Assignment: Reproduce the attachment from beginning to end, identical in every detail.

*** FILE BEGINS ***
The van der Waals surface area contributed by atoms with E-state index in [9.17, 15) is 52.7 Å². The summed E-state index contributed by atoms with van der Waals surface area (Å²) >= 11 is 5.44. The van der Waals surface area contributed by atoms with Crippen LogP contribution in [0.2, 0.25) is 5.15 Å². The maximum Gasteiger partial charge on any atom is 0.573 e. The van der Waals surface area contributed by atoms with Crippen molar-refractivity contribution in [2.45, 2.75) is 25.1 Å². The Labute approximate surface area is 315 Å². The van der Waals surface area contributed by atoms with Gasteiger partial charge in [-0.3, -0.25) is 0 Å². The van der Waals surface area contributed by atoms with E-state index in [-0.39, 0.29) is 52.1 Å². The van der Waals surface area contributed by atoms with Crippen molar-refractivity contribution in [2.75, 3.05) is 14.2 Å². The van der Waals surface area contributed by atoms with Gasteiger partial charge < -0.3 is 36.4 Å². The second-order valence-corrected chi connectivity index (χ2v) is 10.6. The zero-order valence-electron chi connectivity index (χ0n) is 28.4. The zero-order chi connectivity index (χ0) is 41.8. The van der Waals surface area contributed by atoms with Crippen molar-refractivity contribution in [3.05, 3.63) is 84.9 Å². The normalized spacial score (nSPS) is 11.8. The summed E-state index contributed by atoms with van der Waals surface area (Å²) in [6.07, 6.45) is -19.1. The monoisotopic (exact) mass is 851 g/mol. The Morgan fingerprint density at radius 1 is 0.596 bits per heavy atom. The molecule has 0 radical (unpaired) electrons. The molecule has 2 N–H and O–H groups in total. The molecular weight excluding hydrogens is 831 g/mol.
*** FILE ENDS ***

The van der Waals surface area contributed by atoms with E-state index in [9.17, 15) is 52.7 Å². The summed E-state index contributed by atoms with van der Waals surface area (Å²) >= 11 is 5.44. The van der Waals surface area contributed by atoms with Crippen LogP contribution in [0.2, 0.25) is 5.15 Å². The maximum Gasteiger partial charge on any atom is 0.573 e. The van der Waals surface area contributed by atoms with Crippen molar-refractivity contribution in [2.45, 2.75) is 25.1 Å². The Labute approximate surface area is 315 Å². The van der Waals surface area contributed by atoms with Gasteiger partial charge in [-0.3, -0.25) is 0 Å². The van der Waals surface area contributed by atoms with E-state index in [-0.39, 0.29) is 52.1 Å². The van der Waals surface area contributed by atoms with Crippen molar-refractivity contribution in [2.75, 3.05) is 14.2 Å². The van der Waals surface area contributed by atoms with Gasteiger partial charge < -0.3 is 36.4 Å². The second-order valence-corrected chi connectivity index (χ2v) is 10.6. The zero-order valence-electron chi connectivity index (χ0n) is 28.4. The zero-order chi connectivity index (χ0) is 41.8. The van der Waals surface area contributed by atoms with Crippen molar-refractivity contribution in [3.05, 3.63) is 84.9 Å². The normalized spacial score (nSPS) is 11.8. The summed E-state index contributed by atoms with van der Waals surface area (Å²) in [6.07, 6.45) is -19.1. The monoisotopic (exact) mass is 851 g/mol. The Morgan fingerprint density at radius 1 is 0.596 bits per heavy atom. The molecule has 0 radical (unpaired) electrons. The molecule has 2 N–H and O–H groups in total. The molecular weight excluding hydrogens is 831 g/mol.